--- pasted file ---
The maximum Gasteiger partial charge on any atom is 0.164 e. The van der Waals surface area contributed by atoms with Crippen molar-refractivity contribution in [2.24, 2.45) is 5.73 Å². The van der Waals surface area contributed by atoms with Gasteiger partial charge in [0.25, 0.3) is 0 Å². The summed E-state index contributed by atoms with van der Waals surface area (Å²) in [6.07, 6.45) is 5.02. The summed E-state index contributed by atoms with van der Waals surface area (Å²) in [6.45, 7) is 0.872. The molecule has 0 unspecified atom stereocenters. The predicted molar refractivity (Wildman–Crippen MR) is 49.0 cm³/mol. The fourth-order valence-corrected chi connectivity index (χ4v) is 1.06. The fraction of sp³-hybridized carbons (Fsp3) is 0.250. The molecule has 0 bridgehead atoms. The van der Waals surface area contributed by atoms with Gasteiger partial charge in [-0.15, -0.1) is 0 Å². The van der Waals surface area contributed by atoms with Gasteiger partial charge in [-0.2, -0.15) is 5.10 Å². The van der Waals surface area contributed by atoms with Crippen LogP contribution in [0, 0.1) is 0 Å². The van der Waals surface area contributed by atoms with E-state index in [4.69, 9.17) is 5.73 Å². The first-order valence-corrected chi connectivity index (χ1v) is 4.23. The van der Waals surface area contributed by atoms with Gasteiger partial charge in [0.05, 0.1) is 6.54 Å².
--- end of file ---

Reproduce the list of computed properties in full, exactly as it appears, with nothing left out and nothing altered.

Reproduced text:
The maximum Gasteiger partial charge on any atom is 0.164 e. The van der Waals surface area contributed by atoms with Crippen molar-refractivity contribution in [2.24, 2.45) is 5.73 Å². The van der Waals surface area contributed by atoms with Gasteiger partial charge in [0.25, 0.3) is 0 Å². The summed E-state index contributed by atoms with van der Waals surface area (Å²) in [6.07, 6.45) is 5.02. The summed E-state index contributed by atoms with van der Waals surface area (Å²) in [6.45, 7) is 0.872. The molecule has 0 unspecified atom stereocenters. The predicted molar refractivity (Wildman–Crippen MR) is 49.0 cm³/mol. The fourth-order valence-corrected chi connectivity index (χ4v) is 1.06. The fraction of sp³-hybridized carbons (Fsp3) is 0.250. The molecule has 0 bridgehead atoms. The van der Waals surface area contributed by atoms with Gasteiger partial charge in [-0.15, -0.1) is 0 Å². The van der Waals surface area contributed by atoms with Gasteiger partial charge in [-0.2, -0.15) is 5.10 Å². The van der Waals surface area contributed by atoms with Crippen LogP contribution in [0, 0.1) is 0 Å². The van der Waals surface area contributed by atoms with E-state index in [4.69, 9.17) is 5.73 Å². The first-order valence-corrected chi connectivity index (χ1v) is 4.23. The van der Waals surface area contributed by atoms with Gasteiger partial charge in [0.05, 0.1) is 6.54 Å².